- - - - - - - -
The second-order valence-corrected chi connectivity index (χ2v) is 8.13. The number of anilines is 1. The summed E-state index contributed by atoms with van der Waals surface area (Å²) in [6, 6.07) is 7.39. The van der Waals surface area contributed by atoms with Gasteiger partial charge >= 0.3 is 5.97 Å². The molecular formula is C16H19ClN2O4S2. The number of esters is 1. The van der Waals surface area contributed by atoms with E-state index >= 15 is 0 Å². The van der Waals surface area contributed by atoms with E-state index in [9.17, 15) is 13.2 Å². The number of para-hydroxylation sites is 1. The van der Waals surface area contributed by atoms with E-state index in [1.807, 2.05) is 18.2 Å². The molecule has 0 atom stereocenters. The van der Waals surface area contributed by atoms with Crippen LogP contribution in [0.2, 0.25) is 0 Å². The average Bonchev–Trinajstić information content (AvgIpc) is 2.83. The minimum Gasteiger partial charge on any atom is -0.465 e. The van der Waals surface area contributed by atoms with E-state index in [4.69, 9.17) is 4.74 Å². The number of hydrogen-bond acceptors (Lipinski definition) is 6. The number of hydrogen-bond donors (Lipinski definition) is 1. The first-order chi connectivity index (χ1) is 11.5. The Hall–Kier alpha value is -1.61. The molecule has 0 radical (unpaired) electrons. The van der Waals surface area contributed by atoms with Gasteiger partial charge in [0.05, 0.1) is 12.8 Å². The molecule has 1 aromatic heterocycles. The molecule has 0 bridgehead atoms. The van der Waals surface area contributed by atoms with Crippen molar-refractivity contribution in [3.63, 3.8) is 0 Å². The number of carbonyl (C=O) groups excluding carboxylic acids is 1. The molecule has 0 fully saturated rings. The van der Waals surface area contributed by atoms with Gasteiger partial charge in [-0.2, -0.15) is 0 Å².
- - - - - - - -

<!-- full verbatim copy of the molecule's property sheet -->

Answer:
The second-order valence-corrected chi connectivity index (χ2v) is 8.13. The number of anilines is 1. The summed E-state index contributed by atoms with van der Waals surface area (Å²) in [6, 6.07) is 7.39. The van der Waals surface area contributed by atoms with Gasteiger partial charge >= 0.3 is 5.97 Å². The molecular formula is C16H19ClN2O4S2. The number of esters is 1. The van der Waals surface area contributed by atoms with E-state index >= 15 is 0 Å². The van der Waals surface area contributed by atoms with E-state index in [9.17, 15) is 13.2 Å². The number of para-hydroxylation sites is 1. The van der Waals surface area contributed by atoms with E-state index in [1.807, 2.05) is 18.2 Å². The molecule has 0 atom stereocenters. The van der Waals surface area contributed by atoms with Crippen LogP contribution in [0.2, 0.25) is 0 Å². The average Bonchev–Trinajstić information content (AvgIpc) is 2.83. The minimum Gasteiger partial charge on any atom is -0.465 e. The van der Waals surface area contributed by atoms with E-state index in [4.69, 9.17) is 4.74 Å². The number of hydrogen-bond acceptors (Lipinski definition) is 6. The number of hydrogen-bond donors (Lipinski definition) is 1. The first-order chi connectivity index (χ1) is 11.5. The Hall–Kier alpha value is -1.61. The molecule has 0 radical (unpaired) electrons. The van der Waals surface area contributed by atoms with Gasteiger partial charge in [0.05, 0.1) is 12.8 Å². The molecule has 1 aromatic heterocycles. The molecule has 0 bridgehead atoms. The van der Waals surface area contributed by atoms with Crippen molar-refractivity contribution in [3.63, 3.8) is 0 Å². The number of carbonyl (C=O) groups excluding carboxylic acids is 1. The molecule has 0 fully saturated rings. The van der Waals surface area contributed by atoms with Gasteiger partial charge in [-0.2, -0.15) is 0 Å².